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Jon Kyl, McCain’s Replacement, Notorious For Lying About Planned Parenthood

Ally Boguhn

Jon Kyl's false claim about Planned Parenthood's abortion services was later stricken from the congressional record.

Former Republican U.S. Sen. Jon Kyl was selected Tuesday by Arizona Gov. Doug Ducey (R) to replace the late Sen. John McCain in the U.S. Senate.

Kyl said in a statement that he could play a role in critical matters under consideration in the Senate, such as judicial nominees. “There is much-unfinished business, including confirmation of President Trump’s nominees for judicial and executive branch positions, and I look forward to getting to work on behalf of my fellow Arizonans.”

Kyl was selected to shepherd Judge Brett Kavanaugh, President Trump’s U.S. Supreme Court nominee, through the confirmation process. It’s a fact noted by Ducey’s office in a press release announcing Kyl’s appointment. “Over the last few months, Senator Kyl has been working closely with the White House on the Senate confirmation of the President Trump’s nominee to the U.S. Supreme Court, Brett Kavanaugh,” the announcement said. “Now, Senator Kyl can cast a vote for Kavanaugh’s confirmation.”

The announcement comes amid protests at Kavanaugh’s Capitol Hill nomination hearings and fears that the judge will be the final vote to dismantle the Court’s landmark abortion rights decision on Roe v. Wade. Kyl addressed justices’ stance on that case during Sam Alito’s nomination hearing in 2006, in which he said he “would defend [Alito’s] right to decline to say in advance how [he] would rule on matters that could come before” him, such as that case.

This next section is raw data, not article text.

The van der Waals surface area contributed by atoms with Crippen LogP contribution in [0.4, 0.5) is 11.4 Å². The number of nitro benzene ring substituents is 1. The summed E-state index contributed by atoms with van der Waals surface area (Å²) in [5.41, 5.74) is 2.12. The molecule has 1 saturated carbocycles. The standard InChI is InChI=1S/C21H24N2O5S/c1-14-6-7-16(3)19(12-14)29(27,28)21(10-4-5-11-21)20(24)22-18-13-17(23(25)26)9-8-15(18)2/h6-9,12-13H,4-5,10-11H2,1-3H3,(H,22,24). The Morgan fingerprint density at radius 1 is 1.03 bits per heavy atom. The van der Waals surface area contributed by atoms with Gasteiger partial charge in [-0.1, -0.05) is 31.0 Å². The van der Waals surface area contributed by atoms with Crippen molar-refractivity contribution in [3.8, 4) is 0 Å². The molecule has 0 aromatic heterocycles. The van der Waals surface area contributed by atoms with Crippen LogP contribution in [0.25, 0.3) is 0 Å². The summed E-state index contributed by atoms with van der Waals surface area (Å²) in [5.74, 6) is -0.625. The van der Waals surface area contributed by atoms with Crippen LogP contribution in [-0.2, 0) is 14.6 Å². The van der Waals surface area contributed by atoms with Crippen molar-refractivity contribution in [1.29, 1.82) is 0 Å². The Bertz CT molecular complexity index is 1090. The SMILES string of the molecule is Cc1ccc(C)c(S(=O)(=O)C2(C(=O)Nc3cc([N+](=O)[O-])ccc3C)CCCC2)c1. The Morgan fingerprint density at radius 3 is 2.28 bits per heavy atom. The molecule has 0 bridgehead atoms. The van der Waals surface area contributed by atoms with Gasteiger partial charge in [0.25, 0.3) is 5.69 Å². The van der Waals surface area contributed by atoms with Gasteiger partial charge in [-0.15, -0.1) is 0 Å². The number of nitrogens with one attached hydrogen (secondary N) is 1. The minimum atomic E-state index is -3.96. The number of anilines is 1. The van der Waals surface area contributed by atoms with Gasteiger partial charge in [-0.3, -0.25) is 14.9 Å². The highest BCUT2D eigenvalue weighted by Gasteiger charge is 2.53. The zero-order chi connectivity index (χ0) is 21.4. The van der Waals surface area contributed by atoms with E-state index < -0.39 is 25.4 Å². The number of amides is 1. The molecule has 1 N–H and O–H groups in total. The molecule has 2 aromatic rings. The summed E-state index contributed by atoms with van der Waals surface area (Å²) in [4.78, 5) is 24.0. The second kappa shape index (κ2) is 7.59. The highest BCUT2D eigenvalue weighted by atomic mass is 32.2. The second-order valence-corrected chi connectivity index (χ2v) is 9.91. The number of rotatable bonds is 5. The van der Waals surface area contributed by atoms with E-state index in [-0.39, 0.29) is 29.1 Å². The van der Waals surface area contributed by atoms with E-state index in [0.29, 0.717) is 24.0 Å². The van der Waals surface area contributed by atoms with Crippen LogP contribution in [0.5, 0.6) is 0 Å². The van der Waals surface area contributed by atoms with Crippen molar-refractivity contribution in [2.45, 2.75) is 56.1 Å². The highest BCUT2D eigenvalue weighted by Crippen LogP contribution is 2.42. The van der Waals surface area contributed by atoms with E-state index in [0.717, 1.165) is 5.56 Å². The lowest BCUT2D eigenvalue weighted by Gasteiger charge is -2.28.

Kyl, who retired from the Senate in 2013, in 2011 made the false claim that “well over 90 percent of what Planned Parenthood does” is related to abortion care, though in truth the procedure makes up about 3 percent of its services. His office later released a statement suggesting Kyl’s claim was “not intended to be a factual statement,” sparking a social media firestorm after comedian Stephen Colbert jumped into the matter on Twitter with a list of statements about Kyl using the hashtag #NotIntendedToBeAFactualStatement.

The false claim was later stricken from the congressional record.

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Protect Our Care, a coalition of groups organizing in opposition to the GOP’s efforts to dismantle the Affordable Care Act (ACA), denounced Kyl as McCain’s replacement, noting the Republican’s record on the health-care law and that he has lobbied for the pharmaceutical industry. “By naming a Big Pharma lobbyist who repeatedly voted to repeal the Affordable Care Act and has continued to call for its repeal since his retirement to serve the remainder of Sen. McCain’s term, Gov. Ducey has assured we will have yet another senator whose priorities lie with insurance and drug companies, not the health and well-being of the American people,” Brad Woodhouse, the organization’s executive director, said in a statement.

McCain in July 2017 cast a historic vote against a Republican-led effort to repeal the ACA—providing the third GOP vote needed to sink the “skinny repeal” bill, which would have gutted key provisions of the health-care reform law.

During deliberations over health-care reform in 2009, Kyl suggested in defense of an amendment he offered that, according to HuffPost, “struck language from the bill defining which benefits employers are required to cover,” that maternity care should not be included. “I don’t need maternity care,” he said. “So requiring that on my insurance policy is something that I don’t need and will make the policy more expensive.”

Kyl “will serve through at least the second session of the 115th Congress, concluding this year,” according to Ducey’s office.

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